The History of 81 Hudson
Tom Miller, who writes about the history of Manhattan buildings at Daytonian in Manhattan, has allowed Tribeca Citizen to create a database of his Tribeca posts. If you enjoy these, and you will, then you should definitely check out his website, which also has write-ups about buildings all over the island. And don’t miss his book, Seeking New York: The Stories Behind the Historic Architecture of Manhattan—One Building at a Time.
In April 1919 demolition had begun on the Federal-style house at No. 81 Hudson Street, on the southwest corner of Harrison Street. The once elegant home was the last holdout of a refined residential neighborhood. Now, with its red bricks and handsome splayed lintels covered in flaking white paint and a storefront replacing the ground floor, it had until recently been home to Austin, Nichols & Co., wholesale grocers.
With the war in Europe over, Captain Henry Mason Day, Jr. returned home. His service in France had earned him the Legion of Honour. Day’s father, who died on January 16, 1909 at the age of 57, had founded Henry M. Day & Co., a fruit and nut importing business. Now the aggressive and ambitious 33-year old took the reins.
In February 1919, just three months after Armistice, Henry Day purchased the old house on Hudson Street. On March 1 The Real Estate Record & Builders’ Guide noted, “The buyers are commission brokers in export and import food supplies and will erect on the plot a new 3-story building for their exclusive occupancy.”
The New-York Tribune made another observation. “This marks a departure from the usual custom in the district, as it will be the first building to be so erected and occupied.” That was not the only “departure from the usual custom in the district” which would be set by the Henry M. Day & Co. building.
The Tribeca Produce District had filled with substantial masonry loft buildings which rose high above street level with hefty Romanesque arches and ornate carvings. Day’s architects, Schwartz & Gross, designed a low-rise terra cotta–clad structure elegant in its simplicity. Technically neo-Renaissance in its lines, it featured three-story arches broken by spandrels of recessed panels. Below the simple cornice large bronze letters announced the company’s name.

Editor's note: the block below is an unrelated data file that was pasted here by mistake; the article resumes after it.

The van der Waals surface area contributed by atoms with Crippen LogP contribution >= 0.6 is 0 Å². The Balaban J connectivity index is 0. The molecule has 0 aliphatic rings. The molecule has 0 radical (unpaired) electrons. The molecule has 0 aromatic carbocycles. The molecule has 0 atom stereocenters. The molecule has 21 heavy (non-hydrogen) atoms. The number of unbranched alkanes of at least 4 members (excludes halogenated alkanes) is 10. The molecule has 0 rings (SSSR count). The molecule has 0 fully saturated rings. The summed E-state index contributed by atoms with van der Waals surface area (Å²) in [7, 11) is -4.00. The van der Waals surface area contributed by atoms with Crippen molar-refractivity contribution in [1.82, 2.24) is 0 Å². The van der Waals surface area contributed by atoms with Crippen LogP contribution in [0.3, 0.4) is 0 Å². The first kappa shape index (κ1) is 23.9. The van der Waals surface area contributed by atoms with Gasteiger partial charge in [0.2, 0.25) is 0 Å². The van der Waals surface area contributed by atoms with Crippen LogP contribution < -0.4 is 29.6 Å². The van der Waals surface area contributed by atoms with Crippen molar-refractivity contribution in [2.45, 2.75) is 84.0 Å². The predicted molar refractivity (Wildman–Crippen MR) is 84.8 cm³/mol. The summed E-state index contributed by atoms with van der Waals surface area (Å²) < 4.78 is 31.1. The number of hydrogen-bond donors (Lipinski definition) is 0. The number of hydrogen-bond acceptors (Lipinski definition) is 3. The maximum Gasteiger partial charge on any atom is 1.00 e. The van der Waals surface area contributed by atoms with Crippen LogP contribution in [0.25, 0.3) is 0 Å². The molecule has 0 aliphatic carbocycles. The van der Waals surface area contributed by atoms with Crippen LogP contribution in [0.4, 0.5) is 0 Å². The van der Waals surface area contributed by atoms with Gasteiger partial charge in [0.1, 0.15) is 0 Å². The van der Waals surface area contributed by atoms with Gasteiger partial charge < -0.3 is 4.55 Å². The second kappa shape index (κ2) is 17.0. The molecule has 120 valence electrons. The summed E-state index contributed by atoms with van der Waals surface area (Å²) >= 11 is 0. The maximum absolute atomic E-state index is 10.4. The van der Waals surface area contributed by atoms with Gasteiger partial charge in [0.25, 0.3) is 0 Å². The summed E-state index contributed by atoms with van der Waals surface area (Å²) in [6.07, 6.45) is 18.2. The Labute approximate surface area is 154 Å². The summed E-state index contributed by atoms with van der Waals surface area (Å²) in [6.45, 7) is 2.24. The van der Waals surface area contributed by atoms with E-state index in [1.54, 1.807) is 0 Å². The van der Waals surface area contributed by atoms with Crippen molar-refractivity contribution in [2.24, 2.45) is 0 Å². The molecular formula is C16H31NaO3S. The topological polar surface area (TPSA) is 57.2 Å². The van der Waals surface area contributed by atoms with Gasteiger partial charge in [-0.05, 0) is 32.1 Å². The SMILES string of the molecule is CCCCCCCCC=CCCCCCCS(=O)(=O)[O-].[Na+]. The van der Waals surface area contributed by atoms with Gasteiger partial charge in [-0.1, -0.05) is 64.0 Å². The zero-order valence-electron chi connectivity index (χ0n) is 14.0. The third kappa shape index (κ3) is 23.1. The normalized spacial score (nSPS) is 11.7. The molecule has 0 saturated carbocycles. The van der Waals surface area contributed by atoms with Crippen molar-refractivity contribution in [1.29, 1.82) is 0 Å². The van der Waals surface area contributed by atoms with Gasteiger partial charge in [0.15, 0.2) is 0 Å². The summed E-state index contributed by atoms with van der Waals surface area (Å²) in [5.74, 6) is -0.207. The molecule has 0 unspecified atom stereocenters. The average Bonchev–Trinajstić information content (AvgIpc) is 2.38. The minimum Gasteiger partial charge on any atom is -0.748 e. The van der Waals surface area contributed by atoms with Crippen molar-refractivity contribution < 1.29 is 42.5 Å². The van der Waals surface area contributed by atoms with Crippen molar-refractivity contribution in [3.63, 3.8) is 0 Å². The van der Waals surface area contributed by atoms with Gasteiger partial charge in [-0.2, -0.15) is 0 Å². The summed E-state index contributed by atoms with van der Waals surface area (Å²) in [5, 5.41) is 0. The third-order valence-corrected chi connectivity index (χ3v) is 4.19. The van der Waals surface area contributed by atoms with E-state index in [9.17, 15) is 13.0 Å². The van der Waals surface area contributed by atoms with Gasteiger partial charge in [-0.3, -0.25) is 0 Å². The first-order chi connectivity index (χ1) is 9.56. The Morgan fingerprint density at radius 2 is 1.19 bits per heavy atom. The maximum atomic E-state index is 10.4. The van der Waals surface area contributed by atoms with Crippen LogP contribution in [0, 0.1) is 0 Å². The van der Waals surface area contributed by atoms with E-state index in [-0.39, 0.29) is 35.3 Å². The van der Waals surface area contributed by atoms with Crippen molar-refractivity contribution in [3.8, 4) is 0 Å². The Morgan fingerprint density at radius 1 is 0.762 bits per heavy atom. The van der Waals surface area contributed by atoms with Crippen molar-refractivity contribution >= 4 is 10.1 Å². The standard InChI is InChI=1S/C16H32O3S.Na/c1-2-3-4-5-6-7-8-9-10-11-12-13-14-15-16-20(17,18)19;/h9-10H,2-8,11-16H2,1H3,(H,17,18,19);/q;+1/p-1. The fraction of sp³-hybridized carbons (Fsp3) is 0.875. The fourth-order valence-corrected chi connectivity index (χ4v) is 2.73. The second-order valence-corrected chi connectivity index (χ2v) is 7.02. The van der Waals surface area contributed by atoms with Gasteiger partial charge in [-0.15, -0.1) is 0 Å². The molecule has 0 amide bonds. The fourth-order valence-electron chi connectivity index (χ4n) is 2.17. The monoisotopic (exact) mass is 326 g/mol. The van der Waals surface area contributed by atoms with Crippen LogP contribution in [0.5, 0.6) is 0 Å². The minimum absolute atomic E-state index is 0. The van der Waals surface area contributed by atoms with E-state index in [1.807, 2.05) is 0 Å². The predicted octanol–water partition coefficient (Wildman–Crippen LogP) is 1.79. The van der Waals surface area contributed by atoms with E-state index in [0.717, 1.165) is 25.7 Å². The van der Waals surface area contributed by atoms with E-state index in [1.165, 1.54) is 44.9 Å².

The $25,000 building (in the neighborhood of $345,000 today) was completed by the fall of that year. On October 11, 1919 The Canner (confusing terra cotta for stone) noted, “Henry M. Day & Co., who are now located in their new white marble building on Hudson Street in New York, are being frequently favored by out of town visitors who drop in to give their quarters the once over.”
81 Hudson circa 1920 by Wurts Bros courtesy the Museum of the City of New York [x2010.7.2.14668].
Those out of town visitors would not have met with Henry M. Day, however. He was already focusing on other things than canned fruit. On December 20, 1919 the New-York Tribune reported on steamer passengers returning from Europe and mentioned “Another traveler on the Baltic was Henry M. Day, president of the American Foreign Trade Corporation, of this city, who has spent six months in Turkey and Russia.”
Not only was Day the head of the Foreign Trade Corporation and Henry M. Day & Co.; he was president of the International Barnsdall Corporation. And the colorful millionaire Henry F. Sinclair was eyeing him for the position of vice president of the Sinclair Exploration Company as an “oil scout.”
On August 18, 1921 the New-York Tribune reported that Henry M. Day & Co. had sold “the new three-story and basement office and salesroom building, in the heart of the grocery district” to an investor. The article added “Negotiations are under way for the lease of the property to a grocery concern.”
Henry M. Day was done with the grocery business. As an executive with Sinclair he attended a conference in Genoa, Italy, in 1922 and another in Lausanne, Switzerland in 1924 with the goals of protecting American oil companies in settlements. His business dealings took him to Persia and Mesopotamia (now Iran and Iraq, respectively), and to Russia, where he was credited among other things with writing the contract for the development of the Baku oil field, the most extensive contract of its kind ever written.
When Harry Sinclair went on trial for his involvement in the Teapot Dome oil scandal, the highly-respected Henry M. Day found himself in hot water as well. Both men were convicted and sent to jail for three and a half months for “jury shadowing.” Day resigned after his release and his subsequent career would continue to be remarkable and colorful.
He became a senior partner in the Stock Exchange firm of Redmond & Co. (resigning in 1938 after it was censured by the Stock Exchange for Federal infractions); engineered the $6 million deal with the National Distillers Products Corporation and Overhold Distillery involving 35,000 barrels of whiskey in 1933 following the end of Prohibition; and was the consultant to the Illinois Glass Group.
In the meantime, the letters spelling out Henry M. Day & Co. were removed from No. 81 Hudson Street. The floors were leased to various produce firms, like Eligio Cerruti, importer and exporter, who took a loft in April, 1922.
While the Produce District changed, No. 81 Hudson Street did not. In 2009, as the renaissance of Tribeca turned factories and warehouses into shops, restaurants and luxury apartments, No. 81 was converted to a restaurant tavern at street level and a single-family home above. Outwardly, the dignified white structure is unchanged; its architectural personality as unique in the neighborhood as that of its remarkable builder.
Photo credits from top: Daytonian in Manhattan; Museum of the City of New York; Tribeca Citizen.